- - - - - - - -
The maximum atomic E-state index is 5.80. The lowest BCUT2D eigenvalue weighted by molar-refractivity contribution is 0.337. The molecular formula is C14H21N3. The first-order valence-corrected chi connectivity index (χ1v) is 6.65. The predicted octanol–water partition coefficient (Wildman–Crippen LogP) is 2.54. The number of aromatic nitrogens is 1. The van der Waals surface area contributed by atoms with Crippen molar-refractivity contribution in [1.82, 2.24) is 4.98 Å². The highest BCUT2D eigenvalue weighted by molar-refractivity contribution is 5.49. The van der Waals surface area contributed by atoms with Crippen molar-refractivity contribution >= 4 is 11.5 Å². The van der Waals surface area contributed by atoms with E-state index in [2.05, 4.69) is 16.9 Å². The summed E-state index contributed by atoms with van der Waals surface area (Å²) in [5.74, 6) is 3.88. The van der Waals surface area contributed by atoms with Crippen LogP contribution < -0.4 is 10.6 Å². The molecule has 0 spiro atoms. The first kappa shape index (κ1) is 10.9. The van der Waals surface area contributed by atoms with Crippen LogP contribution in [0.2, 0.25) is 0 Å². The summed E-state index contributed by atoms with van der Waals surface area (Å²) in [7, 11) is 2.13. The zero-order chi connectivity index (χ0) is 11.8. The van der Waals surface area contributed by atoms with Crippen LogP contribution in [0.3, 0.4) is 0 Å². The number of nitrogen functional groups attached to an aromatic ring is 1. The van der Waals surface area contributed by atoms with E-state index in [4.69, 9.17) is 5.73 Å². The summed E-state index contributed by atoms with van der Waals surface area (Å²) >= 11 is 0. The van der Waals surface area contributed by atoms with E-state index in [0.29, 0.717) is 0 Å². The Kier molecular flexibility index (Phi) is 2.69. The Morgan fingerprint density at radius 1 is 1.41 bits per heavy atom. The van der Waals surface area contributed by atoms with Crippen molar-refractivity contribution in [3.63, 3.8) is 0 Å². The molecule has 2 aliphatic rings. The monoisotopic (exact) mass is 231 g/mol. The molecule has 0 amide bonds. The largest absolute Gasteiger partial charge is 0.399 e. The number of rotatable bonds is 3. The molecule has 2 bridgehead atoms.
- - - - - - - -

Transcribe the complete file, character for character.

The maximum atomic E-state index is 5.80. The lowest BCUT2D eigenvalue weighted by molar-refractivity contribution is 0.337. The molecular formula is C14H21N3. The first-order valence-corrected chi connectivity index (χ1v) is 6.65. The predicted octanol–water partition coefficient (Wildman–Crippen LogP) is 2.54. The number of aromatic nitrogens is 1. The van der Waals surface area contributed by atoms with Crippen molar-refractivity contribution in [1.82, 2.24) is 4.98 Å². The highest BCUT2D eigenvalue weighted by molar-refractivity contribution is 5.49. The van der Waals surface area contributed by atoms with Crippen molar-refractivity contribution >= 4 is 11.5 Å². The van der Waals surface area contributed by atoms with E-state index in [2.05, 4.69) is 16.9 Å². The summed E-state index contributed by atoms with van der Waals surface area (Å²) in [5.74, 6) is 3.88. The van der Waals surface area contributed by atoms with Crippen LogP contribution < -0.4 is 10.6 Å². The molecule has 0 spiro atoms. The first kappa shape index (κ1) is 10.9. The van der Waals surface area contributed by atoms with Crippen LogP contribution in [0.2, 0.25) is 0 Å². The summed E-state index contributed by atoms with van der Waals surface area (Å²) in [7, 11) is 2.13. The zero-order chi connectivity index (χ0) is 11.8. The van der Waals surface area contributed by atoms with Crippen LogP contribution in [0.3, 0.4) is 0 Å². The number of nitrogen functional groups attached to an aromatic ring is 1. The van der Waals surface area contributed by atoms with E-state index in [4.69, 9.17) is 5.73 Å². The summed E-state index contributed by atoms with van der Waals surface area (Å²) >= 11 is 0. The van der Waals surface area contributed by atoms with E-state index in [0.29, 0.717) is 0 Å². The Kier molecular flexibility index (Phi) is 2.69. The Morgan fingerprint density at radius 1 is 1.41 bits per heavy atom. The van der Waals surface area contributed by atoms with Crippen molar-refractivity contribution in [3.63, 3.8) is 0 Å². The molecule has 2 aliphatic rings. The monoisotopic (exact) mass is 231 g/mol. The molecule has 0 amide bonds. The largest absolute Gasteiger partial charge is 0.399 e. The number of rotatable bonds is 3. The molecule has 2 bridgehead atoms.